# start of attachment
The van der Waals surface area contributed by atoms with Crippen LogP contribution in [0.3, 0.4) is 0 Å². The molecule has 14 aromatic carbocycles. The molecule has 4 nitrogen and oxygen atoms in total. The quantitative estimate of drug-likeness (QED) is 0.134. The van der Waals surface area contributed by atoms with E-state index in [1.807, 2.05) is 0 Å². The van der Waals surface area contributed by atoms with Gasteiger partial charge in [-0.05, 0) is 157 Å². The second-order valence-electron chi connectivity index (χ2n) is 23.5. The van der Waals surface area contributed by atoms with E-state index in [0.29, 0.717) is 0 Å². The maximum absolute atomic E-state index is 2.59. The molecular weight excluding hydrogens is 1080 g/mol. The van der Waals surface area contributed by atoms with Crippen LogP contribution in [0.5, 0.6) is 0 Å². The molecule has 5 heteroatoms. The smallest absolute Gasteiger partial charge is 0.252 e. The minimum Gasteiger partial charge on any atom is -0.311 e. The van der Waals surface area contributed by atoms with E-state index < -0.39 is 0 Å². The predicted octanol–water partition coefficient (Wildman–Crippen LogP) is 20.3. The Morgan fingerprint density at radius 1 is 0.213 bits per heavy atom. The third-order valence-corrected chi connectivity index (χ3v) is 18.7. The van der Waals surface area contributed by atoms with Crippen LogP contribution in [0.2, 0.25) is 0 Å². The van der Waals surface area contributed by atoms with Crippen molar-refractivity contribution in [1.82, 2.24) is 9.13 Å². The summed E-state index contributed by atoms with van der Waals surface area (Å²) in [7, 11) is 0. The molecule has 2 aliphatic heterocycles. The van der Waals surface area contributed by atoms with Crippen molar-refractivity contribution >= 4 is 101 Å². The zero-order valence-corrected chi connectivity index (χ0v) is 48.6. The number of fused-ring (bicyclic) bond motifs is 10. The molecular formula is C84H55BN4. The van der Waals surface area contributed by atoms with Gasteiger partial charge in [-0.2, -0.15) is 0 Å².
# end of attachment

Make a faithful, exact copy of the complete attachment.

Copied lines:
The van der Waals surface area contributed by atoms with Crippen LogP contribution in [0.3, 0.4) is 0 Å². The molecule has 14 aromatic carbocycles. The molecule has 4 nitrogen and oxygen atoms in total. The quantitative estimate of drug-likeness (QED) is 0.134. The van der Waals surface area contributed by atoms with E-state index in [1.807, 2.05) is 0 Å². The van der Waals surface area contributed by atoms with Gasteiger partial charge in [-0.05, 0) is 157 Å². The second-order valence-electron chi connectivity index (χ2n) is 23.5. The van der Waals surface area contributed by atoms with E-state index in [0.29, 0.717) is 0 Å². The maximum absolute atomic E-state index is 2.59. The molecular weight excluding hydrogens is 1080 g/mol. The van der Waals surface area contributed by atoms with Crippen LogP contribution in [0.5, 0.6) is 0 Å². The molecule has 5 heteroatoms. The smallest absolute Gasteiger partial charge is 0.252 e. The minimum Gasteiger partial charge on any atom is -0.311 e. The van der Waals surface area contributed by atoms with E-state index < -0.39 is 0 Å². The predicted octanol–water partition coefficient (Wildman–Crippen LogP) is 20.3. The Morgan fingerprint density at radius 1 is 0.213 bits per heavy atom. The third-order valence-corrected chi connectivity index (χ3v) is 18.7. The van der Waals surface area contributed by atoms with Crippen LogP contribution in [0.2, 0.25) is 0 Å². The van der Waals surface area contributed by atoms with Crippen molar-refractivity contribution in [1.82, 2.24) is 9.13 Å². The summed E-state index contributed by atoms with van der Waals surface area (Å²) in [7, 11) is 0. The molecule has 2 aliphatic heterocycles. The van der Waals surface area contributed by atoms with Crippen molar-refractivity contribution >= 4 is 101 Å². The zero-order valence-corrected chi connectivity index (χ0v) is 48.6. The number of fused-ring (bicyclic) bond motifs is 10. The molecular formula is C84H55BN4. The van der Waals surface area contributed by atoms with Gasteiger partial charge in [-0.2, -0.15) is 0 Å².